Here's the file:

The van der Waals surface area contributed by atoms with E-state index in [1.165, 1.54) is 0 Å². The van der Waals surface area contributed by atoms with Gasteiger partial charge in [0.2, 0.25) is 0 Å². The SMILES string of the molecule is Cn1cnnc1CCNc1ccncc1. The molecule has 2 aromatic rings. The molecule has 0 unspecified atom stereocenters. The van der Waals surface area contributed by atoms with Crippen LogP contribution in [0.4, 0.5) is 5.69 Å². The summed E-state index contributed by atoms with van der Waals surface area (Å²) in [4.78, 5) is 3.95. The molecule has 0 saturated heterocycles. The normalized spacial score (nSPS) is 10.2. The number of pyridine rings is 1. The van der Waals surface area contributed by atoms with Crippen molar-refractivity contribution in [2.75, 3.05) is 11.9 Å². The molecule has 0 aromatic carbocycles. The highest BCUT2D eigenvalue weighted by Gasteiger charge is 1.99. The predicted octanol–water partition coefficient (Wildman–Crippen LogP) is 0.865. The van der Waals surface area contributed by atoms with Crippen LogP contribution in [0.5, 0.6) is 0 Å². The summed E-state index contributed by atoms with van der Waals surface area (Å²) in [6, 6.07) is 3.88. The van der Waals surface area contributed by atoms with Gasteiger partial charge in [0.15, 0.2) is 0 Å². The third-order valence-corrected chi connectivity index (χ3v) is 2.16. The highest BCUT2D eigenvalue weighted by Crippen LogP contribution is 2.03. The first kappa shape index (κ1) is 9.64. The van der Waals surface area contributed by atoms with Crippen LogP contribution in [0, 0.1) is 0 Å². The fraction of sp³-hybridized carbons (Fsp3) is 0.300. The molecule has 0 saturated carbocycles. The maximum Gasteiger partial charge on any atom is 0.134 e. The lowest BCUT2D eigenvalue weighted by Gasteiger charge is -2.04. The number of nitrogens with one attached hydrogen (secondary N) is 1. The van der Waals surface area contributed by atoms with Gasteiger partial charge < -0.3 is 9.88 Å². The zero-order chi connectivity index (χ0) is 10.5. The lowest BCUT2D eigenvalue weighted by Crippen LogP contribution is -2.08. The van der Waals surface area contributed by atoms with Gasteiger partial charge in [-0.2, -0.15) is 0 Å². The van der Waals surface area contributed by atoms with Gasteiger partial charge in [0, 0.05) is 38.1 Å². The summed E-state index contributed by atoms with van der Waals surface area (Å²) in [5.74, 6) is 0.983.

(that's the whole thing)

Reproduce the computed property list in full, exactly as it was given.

The van der Waals surface area contributed by atoms with E-state index in [1.165, 1.54) is 0 Å². The van der Waals surface area contributed by atoms with Gasteiger partial charge in [0.2, 0.25) is 0 Å². The SMILES string of the molecule is Cn1cnnc1CCNc1ccncc1. The molecule has 2 aromatic rings. The molecule has 0 unspecified atom stereocenters. The van der Waals surface area contributed by atoms with Crippen LogP contribution in [0.4, 0.5) is 5.69 Å². The summed E-state index contributed by atoms with van der Waals surface area (Å²) in [4.78, 5) is 3.95. The molecule has 0 saturated heterocycles. The normalized spacial score (nSPS) is 10.2. The number of pyridine rings is 1. The van der Waals surface area contributed by atoms with Crippen molar-refractivity contribution in [2.75, 3.05) is 11.9 Å². The molecule has 0 aromatic carbocycles. The highest BCUT2D eigenvalue weighted by Gasteiger charge is 1.99. The predicted octanol–water partition coefficient (Wildman–Crippen LogP) is 0.865. The van der Waals surface area contributed by atoms with Crippen LogP contribution in [0.5, 0.6) is 0 Å². The summed E-state index contributed by atoms with van der Waals surface area (Å²) in [6, 6.07) is 3.88. The van der Waals surface area contributed by atoms with Gasteiger partial charge in [0.15, 0.2) is 0 Å². The third-order valence-corrected chi connectivity index (χ3v) is 2.16. The highest BCUT2D eigenvalue weighted by Crippen LogP contribution is 2.03. The first kappa shape index (κ1) is 9.64. The van der Waals surface area contributed by atoms with Crippen LogP contribution in [0, 0.1) is 0 Å². The fraction of sp³-hybridized carbons (Fsp3) is 0.300. The molecule has 0 saturated carbocycles. The maximum Gasteiger partial charge on any atom is 0.134 e. The lowest BCUT2D eigenvalue weighted by Gasteiger charge is -2.04. The number of nitrogens with one attached hydrogen (secondary N) is 1. The van der Waals surface area contributed by atoms with Gasteiger partial charge < -0.3 is 9.88 Å². The zero-order chi connectivity index (χ0) is 10.5. The lowest BCUT2D eigenvalue weighted by Crippen LogP contribution is -2.08. The van der Waals surface area contributed by atoms with Gasteiger partial charge in [-0.2, -0.15) is 0 Å². The van der Waals surface area contributed by atoms with Gasteiger partial charge in [0, 0.05) is 38.1 Å². The summed E-state index contributed by atoms with van der Waals surface area (Å²) in [5.74, 6) is 0.983.